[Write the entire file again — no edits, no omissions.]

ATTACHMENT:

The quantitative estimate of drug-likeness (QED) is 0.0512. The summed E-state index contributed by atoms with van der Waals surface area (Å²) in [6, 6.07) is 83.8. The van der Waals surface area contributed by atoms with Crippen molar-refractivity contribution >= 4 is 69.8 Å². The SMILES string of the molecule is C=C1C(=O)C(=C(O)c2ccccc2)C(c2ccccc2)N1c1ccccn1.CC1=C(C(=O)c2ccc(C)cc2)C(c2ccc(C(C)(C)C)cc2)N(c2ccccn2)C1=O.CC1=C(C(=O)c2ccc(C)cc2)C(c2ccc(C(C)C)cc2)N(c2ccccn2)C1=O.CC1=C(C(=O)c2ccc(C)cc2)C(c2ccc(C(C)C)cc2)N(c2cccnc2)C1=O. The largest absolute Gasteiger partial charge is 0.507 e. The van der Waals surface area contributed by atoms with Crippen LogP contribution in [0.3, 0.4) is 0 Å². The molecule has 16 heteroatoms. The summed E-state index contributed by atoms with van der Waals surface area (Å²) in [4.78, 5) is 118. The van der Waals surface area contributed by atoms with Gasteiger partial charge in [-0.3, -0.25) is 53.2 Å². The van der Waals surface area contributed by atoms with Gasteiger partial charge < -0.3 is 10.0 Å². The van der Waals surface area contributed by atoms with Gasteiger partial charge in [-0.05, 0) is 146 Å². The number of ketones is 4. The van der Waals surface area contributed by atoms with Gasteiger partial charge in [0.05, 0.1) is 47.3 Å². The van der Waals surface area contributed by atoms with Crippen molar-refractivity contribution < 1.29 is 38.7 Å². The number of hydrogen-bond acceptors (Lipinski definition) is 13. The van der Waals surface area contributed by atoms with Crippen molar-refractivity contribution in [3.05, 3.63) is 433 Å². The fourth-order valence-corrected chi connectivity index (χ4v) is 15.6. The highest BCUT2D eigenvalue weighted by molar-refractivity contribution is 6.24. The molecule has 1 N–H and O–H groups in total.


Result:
The quantitative estimate of drug-likeness (QED) is 0.0512. The summed E-state index contributed by atoms with van der Waals surface area (Å²) in [6, 6.07) is 83.8. The van der Waals surface area contributed by atoms with Crippen molar-refractivity contribution >= 4 is 69.8 Å². The SMILES string of the molecule is C=C1C(=O)C(=C(O)c2ccccc2)C(c2ccccc2)N1c1ccccn1.CC1=C(C(=O)c2ccc(C)cc2)C(c2ccc(C(C)(C)C)cc2)N(c2ccccn2)C1=O.CC1=C(C(=O)c2ccc(C)cc2)C(c2ccc(C(C)C)cc2)N(c2ccccn2)C1=O.CC1=C(C(=O)c2ccc(C)cc2)C(c2ccc(C(C)C)cc2)N(c2cccnc2)C1=O. The largest absolute Gasteiger partial charge is 0.507 e. The van der Waals surface area contributed by atoms with Crippen LogP contribution in [0.3, 0.4) is 0 Å². The molecule has 16 heteroatoms. The summed E-state index contributed by atoms with van der Waals surface area (Å²) in [4.78, 5) is 118. The van der Waals surface area contributed by atoms with Gasteiger partial charge in [-0.3, -0.25) is 53.2 Å². The van der Waals surface area contributed by atoms with Gasteiger partial charge < -0.3 is 10.0 Å². The van der Waals surface area contributed by atoms with Gasteiger partial charge in [-0.05, 0) is 146 Å². The number of ketones is 4. The van der Waals surface area contributed by atoms with Gasteiger partial charge in [0.05, 0.1) is 47.3 Å². The van der Waals surface area contributed by atoms with Crippen molar-refractivity contribution < 1.29 is 38.7 Å². The number of hydrogen-bond acceptors (Lipinski definition) is 13. The van der Waals surface area contributed by atoms with Crippen molar-refractivity contribution in [3.05, 3.63) is 433 Å². The fourth-order valence-corrected chi connectivity index (χ4v) is 15.6. The highest BCUT2D eigenvalue weighted by molar-refractivity contribution is 6.24. The molecule has 1 N–H and O–H groups in total.